The More She Longs for Home, the Farther Away it Appears: A Paradox of Nostalgia in a Fulani Immigrant Girls' Life


  • Kaoru Miyazawa


Nostalgia has long been a common coping strategy for loss of the familiar among immigrants. This article explores how a Fulani first-generation immigrant girl negotiated various types of nostalgia grounded in (a) collective memory of America, (b) collective memory of the Fulani community, and (c) personal memories of homeland, and how such negotiation shaped her future aspiration. The data in this article are drawn from a larger study, on first-generation immigrant girls' future aspirations, which was conducted from 2005 to 2008. The findings demonstrate that the participant's critical examination of her personal memories of home as well as ethnic community's nostalgia together reinforced her desire to return to her homeland in a new role as a professional woman. However, uncritical participation in American nostalgia as a method of achieving this dream led her to fall into a paradox. Based on the findings, the article suggests a new practice of nostalgia that is collective and focused on the present.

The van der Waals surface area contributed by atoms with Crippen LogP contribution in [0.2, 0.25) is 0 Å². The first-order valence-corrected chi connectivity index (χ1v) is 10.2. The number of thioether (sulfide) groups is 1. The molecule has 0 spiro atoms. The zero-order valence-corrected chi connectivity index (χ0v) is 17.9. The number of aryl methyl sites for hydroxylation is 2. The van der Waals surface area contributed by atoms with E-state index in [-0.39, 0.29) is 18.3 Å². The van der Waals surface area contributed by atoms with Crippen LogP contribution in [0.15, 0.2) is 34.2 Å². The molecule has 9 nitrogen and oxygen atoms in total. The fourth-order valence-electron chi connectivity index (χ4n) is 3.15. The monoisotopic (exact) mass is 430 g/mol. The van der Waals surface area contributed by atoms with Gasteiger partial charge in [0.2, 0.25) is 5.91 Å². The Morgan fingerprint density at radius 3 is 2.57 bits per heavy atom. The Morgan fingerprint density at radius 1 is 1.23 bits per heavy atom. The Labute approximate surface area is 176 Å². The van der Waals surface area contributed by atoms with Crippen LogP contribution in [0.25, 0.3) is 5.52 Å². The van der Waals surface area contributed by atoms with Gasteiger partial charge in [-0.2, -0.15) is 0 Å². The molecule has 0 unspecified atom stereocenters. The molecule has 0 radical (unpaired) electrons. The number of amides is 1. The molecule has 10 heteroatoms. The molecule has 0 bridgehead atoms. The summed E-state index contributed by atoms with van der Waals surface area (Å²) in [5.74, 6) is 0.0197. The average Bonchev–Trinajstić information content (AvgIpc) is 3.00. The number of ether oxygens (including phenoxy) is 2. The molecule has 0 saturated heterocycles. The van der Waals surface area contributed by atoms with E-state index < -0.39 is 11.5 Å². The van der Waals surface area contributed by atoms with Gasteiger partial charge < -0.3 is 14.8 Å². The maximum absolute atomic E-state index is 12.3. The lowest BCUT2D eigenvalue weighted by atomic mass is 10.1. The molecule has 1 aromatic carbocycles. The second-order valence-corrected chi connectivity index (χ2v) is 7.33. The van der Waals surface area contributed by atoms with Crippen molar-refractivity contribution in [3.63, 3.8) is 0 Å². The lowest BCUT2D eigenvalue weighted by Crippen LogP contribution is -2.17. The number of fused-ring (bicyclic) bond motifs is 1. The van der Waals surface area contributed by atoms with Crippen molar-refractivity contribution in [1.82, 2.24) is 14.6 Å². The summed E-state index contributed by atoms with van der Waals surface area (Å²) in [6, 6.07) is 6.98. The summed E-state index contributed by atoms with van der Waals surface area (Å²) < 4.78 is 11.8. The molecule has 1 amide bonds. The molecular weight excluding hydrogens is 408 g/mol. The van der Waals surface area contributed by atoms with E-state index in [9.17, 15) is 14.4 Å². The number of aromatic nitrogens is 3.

Author Biography

Kaoru Miyazawa

Kaoru Miyazawa is an assistant professor in the Education Department at Gettysburg College, Pensylvania, where she teaches educational foundation courses. Her research interests include immigration, language, citizenship, curriculum, memory, and space. She has recently completed her dissertation “Home away from home: Paradoxes of nostalgia in the lives of first-generation immigrant girls in the U.S.” based on her study on immigrant girls nostalgia and future aspirations in New York City